"Americae Retectio", Bry, Theodore de
Subject: Title Pages
Period: 1594 (dated)
Publication: Grands Voyages, Part IV
Color: Black & White
7.7 x 5.6 inches
19.6 x 14.2 cm
This copper engraving is from a remarkable series of publications, illustrating voyages of discovery and travels of exploration to various parts of the world. The project was begun by Theodore de Bry of Frankfurt, in 1590 and was to continue for another 54 years. They became known collectively as the Grands Voyages (to America and the West Indies) and the Petits Voyages (to the Orient and the East Indies). De Bry died after the first six parts of the Grands Voyages were completed. The project was completed initially by his widow and two sons, Johann Theodore de Bry and Johann Israel de Bry, then by his son-in-law, Matthaus Merian in 1644.
This fascinating allegorical engraving commemorates the discovery of the New World. Janus (Genoa) and Flora (Florence) reveal a globe, that rests on the reclined body of Oceanus (Neptune), above a map of the coast of Italy. The title is suspended between portraits of Christopher Columbus and Amerigo Vespucci. Columbus’ ship, the Santa Maria, is shown leaving Genoa and approaching the West Indies, and Vespucci’s ship is shown departing Italy (near his hometown of Florence) and sailing along the coast of South America. Neptune presents the arms of Genoa at left, and Mars displays the arms of Florence at upper right.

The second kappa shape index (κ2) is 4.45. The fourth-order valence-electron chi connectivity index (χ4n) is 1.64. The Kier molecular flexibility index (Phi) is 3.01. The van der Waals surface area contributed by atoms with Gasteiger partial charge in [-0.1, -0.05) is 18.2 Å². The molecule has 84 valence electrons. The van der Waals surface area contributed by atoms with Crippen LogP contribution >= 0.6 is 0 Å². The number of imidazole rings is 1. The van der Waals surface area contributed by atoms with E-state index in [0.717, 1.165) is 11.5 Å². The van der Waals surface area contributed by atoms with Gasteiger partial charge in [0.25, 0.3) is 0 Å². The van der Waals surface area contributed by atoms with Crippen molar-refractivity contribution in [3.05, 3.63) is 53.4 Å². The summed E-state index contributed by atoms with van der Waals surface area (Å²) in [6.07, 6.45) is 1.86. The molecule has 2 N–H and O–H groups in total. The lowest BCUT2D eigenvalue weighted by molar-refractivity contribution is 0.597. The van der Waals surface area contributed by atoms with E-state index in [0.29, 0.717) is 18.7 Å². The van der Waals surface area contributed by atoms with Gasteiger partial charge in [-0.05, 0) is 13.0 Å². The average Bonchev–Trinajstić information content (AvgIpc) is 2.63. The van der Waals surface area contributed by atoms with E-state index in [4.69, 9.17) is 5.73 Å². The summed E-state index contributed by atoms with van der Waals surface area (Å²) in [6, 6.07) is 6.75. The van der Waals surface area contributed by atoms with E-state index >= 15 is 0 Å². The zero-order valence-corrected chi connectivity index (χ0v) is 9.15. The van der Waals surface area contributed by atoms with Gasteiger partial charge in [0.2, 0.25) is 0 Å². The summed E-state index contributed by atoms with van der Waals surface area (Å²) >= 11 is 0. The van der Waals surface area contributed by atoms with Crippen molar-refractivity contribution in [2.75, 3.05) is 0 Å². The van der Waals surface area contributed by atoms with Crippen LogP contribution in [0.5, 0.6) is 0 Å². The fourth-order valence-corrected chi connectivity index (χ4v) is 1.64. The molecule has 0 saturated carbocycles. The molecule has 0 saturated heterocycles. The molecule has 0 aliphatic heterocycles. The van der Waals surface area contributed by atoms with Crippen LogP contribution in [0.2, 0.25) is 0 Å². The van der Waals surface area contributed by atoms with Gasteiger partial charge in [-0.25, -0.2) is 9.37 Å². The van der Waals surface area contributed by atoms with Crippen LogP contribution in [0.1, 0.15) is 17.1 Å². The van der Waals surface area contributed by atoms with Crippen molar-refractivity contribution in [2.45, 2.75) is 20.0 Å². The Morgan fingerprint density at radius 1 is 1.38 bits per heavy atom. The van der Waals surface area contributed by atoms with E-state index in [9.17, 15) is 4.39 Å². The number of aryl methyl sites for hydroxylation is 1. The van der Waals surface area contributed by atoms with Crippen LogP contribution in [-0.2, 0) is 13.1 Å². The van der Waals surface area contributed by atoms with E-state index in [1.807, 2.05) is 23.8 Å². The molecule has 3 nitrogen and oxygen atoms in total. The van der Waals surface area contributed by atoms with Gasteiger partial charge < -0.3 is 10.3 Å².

This is a reduced-size version of Joannes Stradanus' work. He designed the four drawings in the Americae Retectio (including this frontispiece) and sent them to Antwerp where they were engraved by Adrian Collaert and published by Philippe Galle. The drawings were copied by Theodore De Bry, with the image in reverse. Published in Part IV of Grands Voyages. On a sheet of Latin text measuring 9.1 x 13.8".
References: Tooley (TMC-2) pp. 22-24.
On a lightly toned sheet that has been trimmed by the bookbinder to the edge of the engraved image at top right. There are a few minor spots within the image and light dampstaining at top that just enters into the engraving at right.